Subject: Legal execution.
Date: Wed, 23 Feb 2000 12:27:15 -0800
You make a good point regarding the execution of innocent people.
I have struggled with this issue for a long time.
I tend to lean towards the pro-execution side.
I think the execution of the truly innocent is a rare occurrence and many lives have been saved by the execution of people who could have gotten released at some point and killed other people. It seems like kind of a wash to me.
On the other hand, I've tried to put myself in the place of an innocent person facing execution. How might I feel? Surely the word injustice doesn't begin to describe things.....
However, if my choices are execution or the rest of my life in a hell hole I think I would just as soon give up the ghost. It's been pointed out that many innocent people have possibly been executed but then again how many innocent people have spent their lives in prison?
Why are these issues never easy?
Subject: Death penalty
Date: Fri, 25 Feb 2000 06:40:52 -0800 (PST)
I have been a reader of your weekly (Detroit Metro Times first, now Salon)and have always been able to glean some bit of knowledge that I maybe wasn't aware of. I have come to look forward to your strip as a sort of weekly *wake up* to all the BS that gets slung by our various political leaders. I enjoy your strip because it's funny, incisive, and most of all it makes me think. Believe me, that's not always as easy as I'd like it to be.
I was a staunch supporter of capital punishment, but as I got older I found myself questioning that support. I guess even an ex-punk like me can become more compassionate as my own mortality gets closer. Your "death penalty" strip was the camel that broke the straws back, as it were. If even one innocent person dies, you said, it would make us all accessories to murder. That one statement was enough. It just made sense. 81 people have won bck their freedom from death row so far. Who's to say that it's not possible?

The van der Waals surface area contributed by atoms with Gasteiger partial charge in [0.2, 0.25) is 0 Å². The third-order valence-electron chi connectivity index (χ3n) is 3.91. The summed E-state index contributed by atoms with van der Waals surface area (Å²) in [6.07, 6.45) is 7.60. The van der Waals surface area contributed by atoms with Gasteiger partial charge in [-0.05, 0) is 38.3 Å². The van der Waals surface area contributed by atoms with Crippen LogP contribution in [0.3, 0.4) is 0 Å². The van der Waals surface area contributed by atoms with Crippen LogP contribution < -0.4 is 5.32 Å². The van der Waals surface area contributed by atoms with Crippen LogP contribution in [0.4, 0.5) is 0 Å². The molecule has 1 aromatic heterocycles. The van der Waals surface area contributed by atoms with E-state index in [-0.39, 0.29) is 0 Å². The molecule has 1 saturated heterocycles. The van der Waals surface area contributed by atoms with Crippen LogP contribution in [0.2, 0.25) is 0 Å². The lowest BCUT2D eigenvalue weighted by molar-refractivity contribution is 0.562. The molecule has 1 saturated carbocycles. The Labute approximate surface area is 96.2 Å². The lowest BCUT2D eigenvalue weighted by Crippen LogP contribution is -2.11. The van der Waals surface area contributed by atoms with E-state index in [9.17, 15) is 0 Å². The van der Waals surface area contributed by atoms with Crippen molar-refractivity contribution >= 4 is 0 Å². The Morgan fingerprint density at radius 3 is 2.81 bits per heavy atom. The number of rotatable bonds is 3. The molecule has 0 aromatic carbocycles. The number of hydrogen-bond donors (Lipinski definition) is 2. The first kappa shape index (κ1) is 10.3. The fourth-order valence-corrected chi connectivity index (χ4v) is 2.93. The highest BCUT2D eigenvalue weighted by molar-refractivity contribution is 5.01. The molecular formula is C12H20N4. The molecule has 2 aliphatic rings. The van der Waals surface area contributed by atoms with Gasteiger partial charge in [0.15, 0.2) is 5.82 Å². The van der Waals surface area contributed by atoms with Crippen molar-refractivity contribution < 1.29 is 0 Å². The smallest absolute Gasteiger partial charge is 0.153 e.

Then I read a news piece on a six year old child killed by a car jacker. The child was trapped outside the car, tangled in the seat belt at speeds of up to 80 mph, for 5 miles. The piece is on CNN. It is seriously shaking my new found resolve. Just as your one line was able to make me reconsider my stance, a single quote from the mother of the child has outraged and horrified me enough to go back.
"It was just frantic," she said. "He was just reaching his arms out, and I was just trying to get him. He was just crying big tears."
The crime and the disgusting way that this child was killed is not even the worst thing I've ever heard of (unfortunately). On a grand scale the Nazi's, Stalin and our own government have done far worse. But what justification is there for letting a person like this live? I am, of course, assuming that the multiple witnesses to the crime weren't lying and the police have the right man.
Anyway, without getting too involved, I'd just like to hear your opinion, if you have the time.
Subject: Death Penalty
Date: Sun, 27 Feb 2000 10:11:21 -0800 (PST)
So what you seem to be saying is, "A jury has found you guilty of murder, but just in case you are actually innocent, we're going to put you in jail for the rest of your life!"
Wouldn't everybody sleep better then if we just didn't convict anyone, I mean that way we KNOW no innocent people are being subjected to prisons. That way we can all just sit around in our utopia listening to music and everyone will be too busy relating to each other to commit crimes. (sorry if that last part was a little sarcastic).
Seriously though, I would like to hear what we should do with people who have no desire to be a productive part of society, I don't think education is the answer, how are you going to educate someone who robs liquor stores for a living and every now and then kills someone in the process?
"You shouldn't be doing that!"
They know, that's why they're carrying the sawed off shotgun and wearing a ski mask, so they don't get caught.
Again, I'm sorry for the caustic tone of this letter, I'm just frustrated with our crime rate being so high because people in this country tolerate crime like it's the price of living here. Your piece suggested that what we are doing is wrong but didn't imply a better solution. I've traveled all over the world including the middle-east where crime is almost unheard of because criminals are dealt with immediately. I'm not saying they have all the answers, but they are certainly doing better than us.
Anyway , I guess this was just a vent, and I respect the fact that you have your views and stick to them.